(Updates with later prices, fresh quotes)
By John Geddie and Marius Zaharia
LONDON, April 11 (Reuters) - Greek bond yields rose on Friday as investors booked profits on the rally that preceded Greece's return to debt markets, although its new five-year bond held up relatively well in early trading.
Athens, which had been exiled from capital markets for four years and was bailed-out to the tune of 240 billion as its economy faltered, received massive over-subscription for its first sale of a new bond since before its bailout in 2010.
The transaction buoyed other euro zone government bond markets on Thursday, but the new bonds faced a difficult birth as trading started on Friday with investors losing their appetite for riskier assets.
"The euphoria is fading after yesterday's deal," said Owen Callan, a senior analyst at Danske Bank. "People are taking stock of the fact while its great that Greece regained some sort of access, there is still a very long road to recovery for Greece."
Greece's 10-year bond yields rose 24 basis points to 6.21 percent while other euro zone bond yields fell and global stock markets tumbled. Greek yields had fallen beneath 6 percent for the first time since March 2010 before Athens sold the new bonds on Thursday.
Nevertheless, banks managing the sale of Greece's new five-year bonds said they were trading over-the-counter at yields below the 4.95 percent at which they were sold, just after they were released to trade at 0700 GMT.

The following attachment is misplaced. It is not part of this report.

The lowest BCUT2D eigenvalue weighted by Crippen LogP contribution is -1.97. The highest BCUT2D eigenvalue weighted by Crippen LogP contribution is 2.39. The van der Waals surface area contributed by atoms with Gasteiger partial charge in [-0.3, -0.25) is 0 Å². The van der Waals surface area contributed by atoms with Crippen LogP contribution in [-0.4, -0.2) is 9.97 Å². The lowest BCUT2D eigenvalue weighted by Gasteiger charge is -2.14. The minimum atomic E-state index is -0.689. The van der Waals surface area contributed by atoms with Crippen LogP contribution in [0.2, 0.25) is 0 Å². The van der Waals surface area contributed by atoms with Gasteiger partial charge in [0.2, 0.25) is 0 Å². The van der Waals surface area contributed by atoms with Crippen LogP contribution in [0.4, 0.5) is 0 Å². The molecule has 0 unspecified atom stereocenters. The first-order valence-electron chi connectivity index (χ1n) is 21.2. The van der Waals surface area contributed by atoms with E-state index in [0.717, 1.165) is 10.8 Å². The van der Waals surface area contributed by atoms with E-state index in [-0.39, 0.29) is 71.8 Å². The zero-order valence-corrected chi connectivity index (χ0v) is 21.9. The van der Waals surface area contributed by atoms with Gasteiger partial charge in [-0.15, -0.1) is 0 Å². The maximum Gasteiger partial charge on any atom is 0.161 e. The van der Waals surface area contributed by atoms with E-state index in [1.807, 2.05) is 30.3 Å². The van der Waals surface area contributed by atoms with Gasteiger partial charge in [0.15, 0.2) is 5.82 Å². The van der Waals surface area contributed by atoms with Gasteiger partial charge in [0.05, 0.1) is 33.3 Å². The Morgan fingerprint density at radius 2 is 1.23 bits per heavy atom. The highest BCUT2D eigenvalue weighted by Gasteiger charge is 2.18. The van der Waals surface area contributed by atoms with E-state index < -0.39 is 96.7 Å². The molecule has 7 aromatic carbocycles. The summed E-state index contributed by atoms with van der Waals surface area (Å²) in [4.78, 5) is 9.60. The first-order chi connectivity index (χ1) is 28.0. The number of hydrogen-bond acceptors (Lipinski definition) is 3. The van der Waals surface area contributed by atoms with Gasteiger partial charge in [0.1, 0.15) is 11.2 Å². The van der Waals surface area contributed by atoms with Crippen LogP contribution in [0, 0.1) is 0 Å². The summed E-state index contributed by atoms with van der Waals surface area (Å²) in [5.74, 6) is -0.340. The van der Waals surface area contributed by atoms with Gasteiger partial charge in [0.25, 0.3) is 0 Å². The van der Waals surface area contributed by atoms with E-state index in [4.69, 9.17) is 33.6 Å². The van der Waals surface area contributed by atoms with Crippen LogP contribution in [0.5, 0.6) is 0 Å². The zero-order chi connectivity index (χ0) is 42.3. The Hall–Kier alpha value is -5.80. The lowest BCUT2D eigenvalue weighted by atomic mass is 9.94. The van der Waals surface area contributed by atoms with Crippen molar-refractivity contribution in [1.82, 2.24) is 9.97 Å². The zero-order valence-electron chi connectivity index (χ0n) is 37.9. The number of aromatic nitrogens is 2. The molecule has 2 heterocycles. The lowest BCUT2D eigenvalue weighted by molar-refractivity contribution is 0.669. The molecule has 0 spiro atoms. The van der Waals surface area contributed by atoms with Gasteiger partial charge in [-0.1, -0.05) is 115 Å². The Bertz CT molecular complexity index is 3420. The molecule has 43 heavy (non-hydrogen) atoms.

"The general market tone is weaker today but even with that the new bonds are holding up," said Andrew Salvoni at Morgan Stanley, one of the bankers managing the syndicated sale on Thursday.
Other market participants were reserving their verdict on the deal until prices appeared on trading screens, which is expected later on Friday.
Athens received 20 billion euros of orders for its 3 billion euro bond sale. The hefty demand led brokers to mark the new five-year bonds at around 4.80 percent yield before the deal priced on Thursday, expecting the bonds to rally considerably once secondary market trade began. Yields fall as the price of bonds rise.
However, some remained sceptical about demand for the deal.
David Schnautz, a credit strategist at Commerzbank, said the 20 billion euros of orders for the new bonds was not a true reflection of demand, as investors were prone to inflate their orders to make sure they received a decent allocation.
"(As an investor) you have to shoot very high to get what you actually want," he said.
Others said the final pricing was too aggressive, which was part of the reason Greek bonds sold off on Friday.
"It priced at least 25 bps below initial expectations. They took advantage of the big order book and probably they revised the pricing too much," said Alessandro Giansanti, senior rate strategist at ING.
"Some investors are (selling) thinking it came at levels that were too tight."
The Greek finance ministry said on Thursday a third of the bonds were allocated to hedge funds, investors notorious for having short-term trading strategies, leading some market participants to question why this was the case if demand was so high. (Editing by Peter Graff)